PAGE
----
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Rocks and stones and water – The Wavey Wall – creative dry stone walling in the Japanese garden of Collessie, Fife.

I’ve worked for Peter and Caroline at their property in Collessie, Fife since 2008. Over the years I’ve built a lot of stonework for them including boundary walls, benches and an arched base for their pizza oven.

They’ve allowed me leeway to get creative: I made the Wonky Wall in 2010 as a fancy wind break for their newly planted orchard.

In 2023 I was able to add some more creative dry stone walling to the property.

Their garden runs to several hectares. Like the good environmental stewards they are, there’s been a lot of planting done over the years they’ve lived in Collessie. Hundreds of trees have been planted and are well established now.

One section of the garden was formerly a mill-lade. It had been an over-grown and boggy space for years.

A burn ran down the left hand side but had originally been on the other.

The ground was not much use for anything, and apart from the occasional strimming of the long grass, it was an unusable space.

Peter had long promised his mother Mary that he’d create a Japanese garden for her.

So, in late 2022, the diggers moved in and the landscape was re-shaped under the skillful digger work of Bobby from W B Grieve Contractor, Cupar.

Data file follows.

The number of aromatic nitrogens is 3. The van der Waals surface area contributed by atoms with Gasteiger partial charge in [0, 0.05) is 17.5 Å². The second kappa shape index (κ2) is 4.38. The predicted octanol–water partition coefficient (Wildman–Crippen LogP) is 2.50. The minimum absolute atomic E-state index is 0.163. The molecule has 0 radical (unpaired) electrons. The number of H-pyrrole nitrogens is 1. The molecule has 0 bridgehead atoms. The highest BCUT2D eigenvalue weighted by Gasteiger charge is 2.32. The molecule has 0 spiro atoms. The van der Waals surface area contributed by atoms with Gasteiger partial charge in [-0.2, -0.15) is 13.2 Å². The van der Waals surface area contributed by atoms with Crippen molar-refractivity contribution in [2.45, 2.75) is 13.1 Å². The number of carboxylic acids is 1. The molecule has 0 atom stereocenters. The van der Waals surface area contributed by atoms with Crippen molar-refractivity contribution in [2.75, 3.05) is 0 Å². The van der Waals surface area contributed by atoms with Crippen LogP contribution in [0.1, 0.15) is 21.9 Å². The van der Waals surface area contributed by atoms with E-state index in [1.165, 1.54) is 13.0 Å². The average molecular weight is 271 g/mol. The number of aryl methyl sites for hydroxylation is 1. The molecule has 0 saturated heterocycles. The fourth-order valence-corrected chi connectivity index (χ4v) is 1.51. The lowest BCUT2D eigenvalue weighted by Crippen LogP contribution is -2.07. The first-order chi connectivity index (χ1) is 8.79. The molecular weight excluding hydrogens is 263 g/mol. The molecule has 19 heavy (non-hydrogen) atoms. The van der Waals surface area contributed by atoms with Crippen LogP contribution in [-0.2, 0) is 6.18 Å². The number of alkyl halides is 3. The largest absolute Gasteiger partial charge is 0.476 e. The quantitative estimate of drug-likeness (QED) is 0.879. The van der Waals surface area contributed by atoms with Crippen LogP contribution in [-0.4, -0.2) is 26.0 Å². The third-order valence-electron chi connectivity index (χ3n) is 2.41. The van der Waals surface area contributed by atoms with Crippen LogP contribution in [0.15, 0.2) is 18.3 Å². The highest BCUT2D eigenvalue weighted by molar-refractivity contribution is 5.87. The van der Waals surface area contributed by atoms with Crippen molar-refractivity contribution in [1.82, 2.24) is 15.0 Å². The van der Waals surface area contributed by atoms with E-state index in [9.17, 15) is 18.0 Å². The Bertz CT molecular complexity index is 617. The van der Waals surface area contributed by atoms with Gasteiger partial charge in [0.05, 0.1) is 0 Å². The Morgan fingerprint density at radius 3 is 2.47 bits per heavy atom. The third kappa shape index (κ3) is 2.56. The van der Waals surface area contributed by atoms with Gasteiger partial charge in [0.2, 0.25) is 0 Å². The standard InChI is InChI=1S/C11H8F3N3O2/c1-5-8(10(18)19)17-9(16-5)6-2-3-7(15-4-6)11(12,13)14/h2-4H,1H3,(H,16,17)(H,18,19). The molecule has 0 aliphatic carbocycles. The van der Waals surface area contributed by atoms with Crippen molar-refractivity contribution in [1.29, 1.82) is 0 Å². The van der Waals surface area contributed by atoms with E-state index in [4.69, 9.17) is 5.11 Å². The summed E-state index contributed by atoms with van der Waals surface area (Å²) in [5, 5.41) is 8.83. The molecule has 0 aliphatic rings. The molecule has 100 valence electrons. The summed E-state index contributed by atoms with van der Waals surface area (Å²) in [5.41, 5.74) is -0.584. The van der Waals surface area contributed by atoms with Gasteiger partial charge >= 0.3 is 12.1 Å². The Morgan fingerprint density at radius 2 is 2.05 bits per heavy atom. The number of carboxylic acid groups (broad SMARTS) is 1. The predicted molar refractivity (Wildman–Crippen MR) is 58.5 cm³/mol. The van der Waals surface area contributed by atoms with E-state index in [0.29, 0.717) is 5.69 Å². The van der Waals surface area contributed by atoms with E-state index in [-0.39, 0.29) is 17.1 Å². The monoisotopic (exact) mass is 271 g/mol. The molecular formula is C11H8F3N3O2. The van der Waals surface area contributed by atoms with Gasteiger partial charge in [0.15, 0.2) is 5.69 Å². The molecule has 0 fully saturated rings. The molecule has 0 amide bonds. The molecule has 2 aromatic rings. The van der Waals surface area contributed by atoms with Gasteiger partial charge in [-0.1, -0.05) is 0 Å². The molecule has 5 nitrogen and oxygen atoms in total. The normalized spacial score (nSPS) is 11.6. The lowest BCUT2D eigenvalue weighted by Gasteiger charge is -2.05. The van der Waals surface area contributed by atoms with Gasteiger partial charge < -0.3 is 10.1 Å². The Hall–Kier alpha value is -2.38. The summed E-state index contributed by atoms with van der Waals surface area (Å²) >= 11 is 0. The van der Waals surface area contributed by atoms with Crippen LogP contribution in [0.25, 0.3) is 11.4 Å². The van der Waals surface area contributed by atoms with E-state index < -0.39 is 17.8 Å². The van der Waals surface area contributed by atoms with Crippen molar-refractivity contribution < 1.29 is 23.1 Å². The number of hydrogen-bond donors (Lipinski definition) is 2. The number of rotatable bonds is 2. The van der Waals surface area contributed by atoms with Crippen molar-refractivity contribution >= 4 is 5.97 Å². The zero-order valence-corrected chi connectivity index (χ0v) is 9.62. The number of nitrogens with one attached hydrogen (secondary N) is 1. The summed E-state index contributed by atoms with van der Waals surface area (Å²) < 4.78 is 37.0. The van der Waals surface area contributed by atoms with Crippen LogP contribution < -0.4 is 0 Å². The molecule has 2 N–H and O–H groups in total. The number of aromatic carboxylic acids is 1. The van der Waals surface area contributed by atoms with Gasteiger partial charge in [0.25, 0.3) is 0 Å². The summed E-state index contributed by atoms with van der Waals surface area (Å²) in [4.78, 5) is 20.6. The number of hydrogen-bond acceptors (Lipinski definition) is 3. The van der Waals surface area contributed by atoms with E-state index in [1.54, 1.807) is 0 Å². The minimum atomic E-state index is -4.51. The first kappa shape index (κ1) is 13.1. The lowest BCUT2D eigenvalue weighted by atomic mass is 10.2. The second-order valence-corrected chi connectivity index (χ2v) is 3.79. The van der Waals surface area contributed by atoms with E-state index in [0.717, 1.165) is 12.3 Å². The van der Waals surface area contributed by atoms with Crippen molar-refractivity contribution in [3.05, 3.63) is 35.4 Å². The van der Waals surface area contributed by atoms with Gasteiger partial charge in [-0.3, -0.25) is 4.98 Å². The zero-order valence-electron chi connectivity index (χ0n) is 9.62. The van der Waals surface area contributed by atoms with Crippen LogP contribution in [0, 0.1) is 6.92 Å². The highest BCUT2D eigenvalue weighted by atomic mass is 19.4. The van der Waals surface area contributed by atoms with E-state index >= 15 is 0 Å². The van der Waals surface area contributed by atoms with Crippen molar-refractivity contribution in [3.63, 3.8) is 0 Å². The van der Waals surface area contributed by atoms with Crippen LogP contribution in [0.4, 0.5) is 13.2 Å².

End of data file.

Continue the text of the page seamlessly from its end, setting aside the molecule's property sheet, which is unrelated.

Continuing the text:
The burn was redirected to it’s original course, two ponds installed, paths put in, the ground re-shaped and a tea-hut built.

By the Autumn 2023, the garden had been planted up, hedges and trees were in and the grass had been cut several times.

Dry stone bridge

I built a dry stone bridge in March/April 2023 over the new waterway.

This ticked a long standing dry stone walling bucketlist item for me. And it provided access over the burn to the new tea hut.

A dry stone wall had been discussed for an area of the garden behind the lower pond. This would form an external edge/boundary between the Japanese garden and the orchard. It would also give a stone-built background to the new garden.

When we were discussing what eventually became the Wavey Wall last year, Peter was adamant that he didn’t want “just a wall”.

At the time we had a quantity of buff Alston stone from Cumbria left over from the bridge, and we were talking about stone being laid diagonally, vertically, maybe herringbone.

Then fortuitously a large quantity of Caithness flagstone was made available to us, and this combination of two stone types allowed for more involved design thoughts.

Two of the key elements in the Japanese garden are rocks and water. Bobby had brought in dozens of large boulders to sit as feature stones in the garden. Many weighed several tonnes. Two ponds fed by the burn allowed a flow of water through the garden. And there was the re-directed burn itself, with its boulder banks.

So, with stones and flowing water on my mind, the idea of making the dry stone wall “flow” became integral to the design.

The Still Garden Chelsea Flower Show 2022

I thought back to the Still Garden I had worked on at the 2022 Chelsea Flower Show, where vertically standing stones had formed the backdrop to that gold medal winning garden.

The technique of laying stones on their edge is also common to Devon and Cornwall known as Cornish Hedges, and of course to Ireland.